Domestic, Global Economic Outlook Positive
February 25, 2018
Bipartisan group of governors reveals new health reform proposal; Global trade flows rise at the quickest pace since 2011; Americas’ economic expectations reach second-highest level since 2002.
- Bipartisan group of governors reveals new health reform proposal. A bipartisan group of governors revealed an ambitious proposal on Friday to reform the nation’s health care system as costs continue to increase for patients and the government .The plan, drafted by Govs. John Kasich (R-Ohio), Brian Sandoval (R-Nev.), Tom Wolf (D-Pa.), John Hickenlooper (D-Colo.) and Bill Walker (I-Alaska), is aimed at lowering the costs of health care, stabilizing insurance markets and providing states with more flexibility to make changes. The plan is based on the idea of shifting the health care system from one that pays providers for the quantity of services they provide in a “fee for service” environment to one that rewards based on quality. The plan also recommends expanding state Medicaid innovations, including value-based care and payment models and modernizing the state and federal relationship by reducing restrictions on states to innovate their health programs. [The Hill]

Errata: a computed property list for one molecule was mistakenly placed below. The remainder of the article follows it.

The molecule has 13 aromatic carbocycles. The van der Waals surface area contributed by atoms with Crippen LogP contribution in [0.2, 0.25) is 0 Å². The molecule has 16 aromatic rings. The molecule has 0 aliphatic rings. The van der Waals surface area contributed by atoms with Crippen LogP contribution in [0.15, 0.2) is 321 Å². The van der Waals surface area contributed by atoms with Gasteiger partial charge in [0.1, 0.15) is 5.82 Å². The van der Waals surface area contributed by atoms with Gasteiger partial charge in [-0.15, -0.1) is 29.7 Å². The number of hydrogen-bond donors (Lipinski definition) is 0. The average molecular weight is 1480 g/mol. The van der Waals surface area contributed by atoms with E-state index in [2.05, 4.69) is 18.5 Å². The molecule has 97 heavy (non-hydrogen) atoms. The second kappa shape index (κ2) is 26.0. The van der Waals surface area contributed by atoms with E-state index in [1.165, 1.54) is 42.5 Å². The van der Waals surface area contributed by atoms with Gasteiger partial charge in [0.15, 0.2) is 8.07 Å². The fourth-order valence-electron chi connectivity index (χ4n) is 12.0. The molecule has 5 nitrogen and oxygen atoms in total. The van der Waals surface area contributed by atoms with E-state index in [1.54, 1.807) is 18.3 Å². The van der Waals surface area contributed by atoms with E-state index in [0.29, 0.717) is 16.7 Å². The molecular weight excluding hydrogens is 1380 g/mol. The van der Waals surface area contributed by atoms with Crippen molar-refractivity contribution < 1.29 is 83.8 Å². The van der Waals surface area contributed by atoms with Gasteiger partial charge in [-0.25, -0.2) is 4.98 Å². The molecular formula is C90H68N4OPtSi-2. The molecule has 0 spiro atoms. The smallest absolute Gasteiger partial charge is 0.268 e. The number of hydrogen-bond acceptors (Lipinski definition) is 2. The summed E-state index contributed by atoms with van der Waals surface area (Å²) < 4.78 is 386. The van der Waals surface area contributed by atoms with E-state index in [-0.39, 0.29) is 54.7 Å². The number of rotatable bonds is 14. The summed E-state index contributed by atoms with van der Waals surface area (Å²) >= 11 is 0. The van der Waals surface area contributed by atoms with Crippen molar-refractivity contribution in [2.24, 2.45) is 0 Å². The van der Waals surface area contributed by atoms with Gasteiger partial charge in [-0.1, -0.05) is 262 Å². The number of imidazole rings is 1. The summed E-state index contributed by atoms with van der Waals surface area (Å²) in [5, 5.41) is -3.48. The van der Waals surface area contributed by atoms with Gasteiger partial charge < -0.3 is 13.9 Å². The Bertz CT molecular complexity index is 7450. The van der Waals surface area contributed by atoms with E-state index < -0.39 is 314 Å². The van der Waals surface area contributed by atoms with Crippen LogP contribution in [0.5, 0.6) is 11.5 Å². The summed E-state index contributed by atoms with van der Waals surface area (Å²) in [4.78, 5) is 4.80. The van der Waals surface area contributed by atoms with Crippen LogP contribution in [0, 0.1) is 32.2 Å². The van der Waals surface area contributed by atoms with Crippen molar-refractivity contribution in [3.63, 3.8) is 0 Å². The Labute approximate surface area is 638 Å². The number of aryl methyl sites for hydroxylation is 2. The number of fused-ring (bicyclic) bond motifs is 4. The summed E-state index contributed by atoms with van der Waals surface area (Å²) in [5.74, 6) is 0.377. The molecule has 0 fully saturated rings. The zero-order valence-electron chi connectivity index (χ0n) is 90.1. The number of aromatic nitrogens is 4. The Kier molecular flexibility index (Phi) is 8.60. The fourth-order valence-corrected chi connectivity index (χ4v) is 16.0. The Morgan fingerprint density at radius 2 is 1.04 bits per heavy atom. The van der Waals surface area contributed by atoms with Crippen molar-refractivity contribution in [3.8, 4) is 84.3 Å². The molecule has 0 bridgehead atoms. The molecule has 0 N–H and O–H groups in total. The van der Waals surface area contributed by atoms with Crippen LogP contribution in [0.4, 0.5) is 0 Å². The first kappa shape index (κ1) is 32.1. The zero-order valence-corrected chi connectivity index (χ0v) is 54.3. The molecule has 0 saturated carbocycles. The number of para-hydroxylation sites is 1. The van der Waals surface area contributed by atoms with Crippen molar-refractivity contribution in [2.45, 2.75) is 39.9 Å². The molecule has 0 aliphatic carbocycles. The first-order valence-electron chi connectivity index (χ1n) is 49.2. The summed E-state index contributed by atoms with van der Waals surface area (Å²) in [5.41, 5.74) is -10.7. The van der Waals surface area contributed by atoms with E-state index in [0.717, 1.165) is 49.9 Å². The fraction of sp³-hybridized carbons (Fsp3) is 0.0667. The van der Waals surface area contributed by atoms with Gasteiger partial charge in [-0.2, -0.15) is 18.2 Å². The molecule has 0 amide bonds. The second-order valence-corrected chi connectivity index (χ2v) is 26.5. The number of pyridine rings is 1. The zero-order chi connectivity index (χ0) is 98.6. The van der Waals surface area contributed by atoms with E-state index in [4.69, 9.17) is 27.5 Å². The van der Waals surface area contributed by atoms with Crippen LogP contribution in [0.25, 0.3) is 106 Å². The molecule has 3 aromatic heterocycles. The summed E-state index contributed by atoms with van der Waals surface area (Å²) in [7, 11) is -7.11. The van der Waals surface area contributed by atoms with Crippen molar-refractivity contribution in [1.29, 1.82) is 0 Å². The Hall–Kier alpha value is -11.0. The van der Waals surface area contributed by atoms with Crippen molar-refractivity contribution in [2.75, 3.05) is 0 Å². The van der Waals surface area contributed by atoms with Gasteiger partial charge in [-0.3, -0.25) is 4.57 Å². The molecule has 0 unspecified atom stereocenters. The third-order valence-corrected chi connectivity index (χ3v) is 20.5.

Economic Indicators & News
- Global trade flows rise at the quickest pace since 2011. International trade flows rebounded in 2017 to grow at the fastest rate since 2011, yet economists still see little chance of a sustained return to the rapid rates of increase seen before the global financial crisis. According to the CPB Netherlands Bureau for Economic Policy Analysis on Friday, the volume of exports and imports of goods was 4.5% higher in 2017 compared to 2016. This translates into an increase from the 1.5% rate of expansion in the preceding year, which was the lowest since the global financial crisis. [WSJ]
- Americas’ economic expectations reach second-highest level since 2002. Americans’ outlook for the U.S. economy improved in February to the second-highest level since March 2002, showing that lower taxes are making a difference, the Bloomberg Consumer Comfort Index indicated on Wednesday. 38% of respondents to the survey said that the national economy is getting better, the largest proportion since March 2002. The improvement comes as Americans are now seeing the effects of the tax cuts in their paychecks. A robust labor market and wage gains are keeping weekly consumer comfort levels near 17-year highs. Consumer sentiment among Democrats rose to a 12-month high, while a gauge of comfort among Republicans was unchanged. While 64 percent of Republicans said the economy was getting better, compared with 18 percent of Democrats. [Bloomberg]